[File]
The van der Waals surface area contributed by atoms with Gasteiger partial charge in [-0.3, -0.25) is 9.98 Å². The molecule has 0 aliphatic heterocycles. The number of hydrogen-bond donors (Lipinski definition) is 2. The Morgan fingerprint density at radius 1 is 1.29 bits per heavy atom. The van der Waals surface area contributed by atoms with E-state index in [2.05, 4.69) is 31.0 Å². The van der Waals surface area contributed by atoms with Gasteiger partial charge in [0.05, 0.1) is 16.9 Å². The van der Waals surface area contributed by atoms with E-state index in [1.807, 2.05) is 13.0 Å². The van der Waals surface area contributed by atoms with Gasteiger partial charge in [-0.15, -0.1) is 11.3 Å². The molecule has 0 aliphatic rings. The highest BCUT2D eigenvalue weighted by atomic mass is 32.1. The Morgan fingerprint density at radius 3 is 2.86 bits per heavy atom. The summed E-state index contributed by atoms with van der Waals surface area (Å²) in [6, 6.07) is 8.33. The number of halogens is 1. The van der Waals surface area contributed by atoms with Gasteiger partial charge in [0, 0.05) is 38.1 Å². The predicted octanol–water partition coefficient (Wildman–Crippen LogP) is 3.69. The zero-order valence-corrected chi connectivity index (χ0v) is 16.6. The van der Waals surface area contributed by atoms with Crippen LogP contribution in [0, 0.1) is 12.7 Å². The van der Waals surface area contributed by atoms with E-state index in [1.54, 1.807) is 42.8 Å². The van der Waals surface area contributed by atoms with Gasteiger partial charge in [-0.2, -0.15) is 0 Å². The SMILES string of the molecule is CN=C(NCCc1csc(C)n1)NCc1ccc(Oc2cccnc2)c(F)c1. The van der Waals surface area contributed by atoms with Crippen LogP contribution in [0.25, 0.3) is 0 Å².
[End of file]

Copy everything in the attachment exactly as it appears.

The van der Waals surface area contributed by atoms with Gasteiger partial charge in [-0.3, -0.25) is 9.98 Å². The molecule has 0 aliphatic heterocycles. The number of hydrogen-bond donors (Lipinski definition) is 2. The Morgan fingerprint density at radius 1 is 1.29 bits per heavy atom. The van der Waals surface area contributed by atoms with E-state index in [2.05, 4.69) is 31.0 Å². The van der Waals surface area contributed by atoms with Gasteiger partial charge in [0.05, 0.1) is 16.9 Å². The van der Waals surface area contributed by atoms with E-state index in [1.807, 2.05) is 13.0 Å². The van der Waals surface area contributed by atoms with Gasteiger partial charge in [-0.15, -0.1) is 11.3 Å². The molecule has 0 aliphatic rings. The highest BCUT2D eigenvalue weighted by atomic mass is 32.1. The Morgan fingerprint density at radius 3 is 2.86 bits per heavy atom. The summed E-state index contributed by atoms with van der Waals surface area (Å²) in [6, 6.07) is 8.33. The number of halogens is 1. The van der Waals surface area contributed by atoms with Gasteiger partial charge in [0, 0.05) is 38.1 Å². The predicted octanol–water partition coefficient (Wildman–Crippen LogP) is 3.69. The zero-order valence-corrected chi connectivity index (χ0v) is 16.6. The van der Waals surface area contributed by atoms with Crippen LogP contribution in [0, 0.1) is 12.7 Å². The van der Waals surface area contributed by atoms with E-state index in [1.54, 1.807) is 42.8 Å². The van der Waals surface area contributed by atoms with Gasteiger partial charge in [-0.2, -0.15) is 0 Å². The SMILES string of the molecule is CN=C(NCCc1csc(C)n1)NCc1ccc(Oc2cccnc2)c(F)c1. The van der Waals surface area contributed by atoms with Crippen LogP contribution in [0.25, 0.3) is 0 Å².